You should read Megan McArdle's post predicting the objectively measurable effects of ObamaCare. She's doubtful that the claims of ObamaCare supporters about mortality rates, medical bankruptcy rates, cost inflation, etc. will be fulfilled.
Which reminded me of something I've batted around my brain for a few years now: legislation should have self-executing suicide clauses. Bills making their way though Congress should have a section describing either:
the specific and objective benefits the legislation
will bring about, over a specified timetable; or
a disclaimer that the legislation predicts no specific benefits.
(In which case, hopefully, everyone will ask why it's even proposed.)
For example, during the Health Care Summit last month, President Obama claimed that "family insurance premiums in the individual market would decrease 14 to 20 percent".
Had this proposal been in place, the obvious retort would have been: "Oh, yeah? Let's put that test in the legislation's suicide clause. So if premiums don't decrease by at least 14 percent [over whatever timeframe you're imagining], Obamacare is automatically repealed. Deal?"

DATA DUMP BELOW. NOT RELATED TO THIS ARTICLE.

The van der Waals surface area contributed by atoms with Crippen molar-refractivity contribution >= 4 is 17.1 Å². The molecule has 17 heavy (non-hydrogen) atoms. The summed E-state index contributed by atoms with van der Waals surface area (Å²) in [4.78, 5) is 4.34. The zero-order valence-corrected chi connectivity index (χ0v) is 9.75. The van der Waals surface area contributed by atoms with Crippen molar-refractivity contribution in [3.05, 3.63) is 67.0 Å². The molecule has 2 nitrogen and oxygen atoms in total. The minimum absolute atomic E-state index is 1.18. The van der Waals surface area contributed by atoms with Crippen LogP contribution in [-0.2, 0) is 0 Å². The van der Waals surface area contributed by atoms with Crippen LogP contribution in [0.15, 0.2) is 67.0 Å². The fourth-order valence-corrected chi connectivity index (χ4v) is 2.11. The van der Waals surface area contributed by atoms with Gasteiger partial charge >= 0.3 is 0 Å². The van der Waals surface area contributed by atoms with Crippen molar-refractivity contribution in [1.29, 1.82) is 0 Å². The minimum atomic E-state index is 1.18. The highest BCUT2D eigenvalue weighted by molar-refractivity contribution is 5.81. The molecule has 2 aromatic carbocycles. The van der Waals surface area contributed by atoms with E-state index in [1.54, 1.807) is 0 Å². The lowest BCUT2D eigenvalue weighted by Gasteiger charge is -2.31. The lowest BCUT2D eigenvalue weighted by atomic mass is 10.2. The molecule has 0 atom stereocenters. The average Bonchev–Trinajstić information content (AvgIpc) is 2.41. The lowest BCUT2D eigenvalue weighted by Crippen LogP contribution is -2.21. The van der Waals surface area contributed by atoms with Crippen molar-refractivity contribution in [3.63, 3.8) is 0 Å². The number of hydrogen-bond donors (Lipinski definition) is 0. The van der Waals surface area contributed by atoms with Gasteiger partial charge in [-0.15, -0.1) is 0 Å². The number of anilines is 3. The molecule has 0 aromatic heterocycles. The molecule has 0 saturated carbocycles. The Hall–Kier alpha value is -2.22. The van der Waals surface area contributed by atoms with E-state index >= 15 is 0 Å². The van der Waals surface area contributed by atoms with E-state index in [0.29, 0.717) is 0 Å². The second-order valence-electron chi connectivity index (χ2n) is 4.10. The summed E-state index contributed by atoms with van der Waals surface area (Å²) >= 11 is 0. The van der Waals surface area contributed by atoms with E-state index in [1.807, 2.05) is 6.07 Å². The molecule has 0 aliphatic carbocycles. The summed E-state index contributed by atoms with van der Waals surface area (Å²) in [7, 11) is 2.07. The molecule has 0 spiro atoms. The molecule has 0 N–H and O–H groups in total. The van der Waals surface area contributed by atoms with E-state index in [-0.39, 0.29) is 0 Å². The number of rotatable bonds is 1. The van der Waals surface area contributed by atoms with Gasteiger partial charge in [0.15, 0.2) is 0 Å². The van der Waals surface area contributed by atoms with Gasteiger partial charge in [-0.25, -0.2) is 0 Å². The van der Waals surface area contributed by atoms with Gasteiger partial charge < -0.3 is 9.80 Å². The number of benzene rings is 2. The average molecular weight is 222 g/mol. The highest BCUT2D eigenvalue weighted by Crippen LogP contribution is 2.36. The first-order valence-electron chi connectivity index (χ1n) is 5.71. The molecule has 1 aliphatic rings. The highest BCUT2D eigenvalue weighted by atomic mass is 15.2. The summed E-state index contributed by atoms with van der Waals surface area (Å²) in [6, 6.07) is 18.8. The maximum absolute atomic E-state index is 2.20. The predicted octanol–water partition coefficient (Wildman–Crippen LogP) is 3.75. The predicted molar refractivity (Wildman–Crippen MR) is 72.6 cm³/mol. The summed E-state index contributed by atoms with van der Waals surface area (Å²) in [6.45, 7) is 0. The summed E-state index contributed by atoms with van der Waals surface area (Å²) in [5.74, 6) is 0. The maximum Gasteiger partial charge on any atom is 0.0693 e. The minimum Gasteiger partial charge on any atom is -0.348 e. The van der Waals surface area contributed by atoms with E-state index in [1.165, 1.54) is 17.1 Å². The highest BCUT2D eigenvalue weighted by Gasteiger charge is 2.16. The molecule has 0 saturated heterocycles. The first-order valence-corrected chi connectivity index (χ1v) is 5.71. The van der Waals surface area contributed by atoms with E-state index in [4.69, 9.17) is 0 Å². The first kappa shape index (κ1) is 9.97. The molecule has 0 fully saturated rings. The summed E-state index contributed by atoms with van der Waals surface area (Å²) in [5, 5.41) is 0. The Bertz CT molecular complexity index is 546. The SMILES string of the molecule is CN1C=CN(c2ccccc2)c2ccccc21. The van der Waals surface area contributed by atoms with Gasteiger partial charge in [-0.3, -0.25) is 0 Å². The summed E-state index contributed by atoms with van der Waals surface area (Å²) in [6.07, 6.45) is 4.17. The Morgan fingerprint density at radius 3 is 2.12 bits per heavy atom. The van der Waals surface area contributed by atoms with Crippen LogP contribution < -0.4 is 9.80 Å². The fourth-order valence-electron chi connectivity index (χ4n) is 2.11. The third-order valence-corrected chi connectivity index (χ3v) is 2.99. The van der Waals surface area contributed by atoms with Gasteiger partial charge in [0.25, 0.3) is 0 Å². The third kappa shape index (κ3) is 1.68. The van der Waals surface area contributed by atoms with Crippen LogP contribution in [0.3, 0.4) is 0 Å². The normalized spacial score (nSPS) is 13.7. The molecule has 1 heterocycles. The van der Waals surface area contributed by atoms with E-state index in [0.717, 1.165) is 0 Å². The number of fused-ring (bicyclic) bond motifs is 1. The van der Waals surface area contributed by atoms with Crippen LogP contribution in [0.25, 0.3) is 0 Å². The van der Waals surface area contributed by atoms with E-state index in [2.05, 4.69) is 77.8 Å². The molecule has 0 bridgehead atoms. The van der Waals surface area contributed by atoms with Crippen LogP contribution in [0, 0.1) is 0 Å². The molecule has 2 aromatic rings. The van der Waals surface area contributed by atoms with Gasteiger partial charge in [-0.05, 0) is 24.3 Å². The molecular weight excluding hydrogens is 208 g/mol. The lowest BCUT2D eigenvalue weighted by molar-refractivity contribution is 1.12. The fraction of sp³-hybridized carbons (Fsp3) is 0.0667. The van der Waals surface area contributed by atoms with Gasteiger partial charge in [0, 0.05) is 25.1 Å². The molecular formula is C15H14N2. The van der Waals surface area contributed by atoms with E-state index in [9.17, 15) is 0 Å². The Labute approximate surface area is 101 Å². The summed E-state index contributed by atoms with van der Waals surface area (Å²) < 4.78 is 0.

"Uh, er, well,…"
This would quickly separate the True Believers from the Bullshitters. Nancy Pelosi claims the bill will "create 4 million jobs, 400,000 jobs almost immediately"? Either put that in the Suicide Clause, Nancy, or shut up about it.
This simgle reform would cause advocates to get much more modest and realistic in their claims. And the public would then be able to judge far better than now whether a law would be worth passing.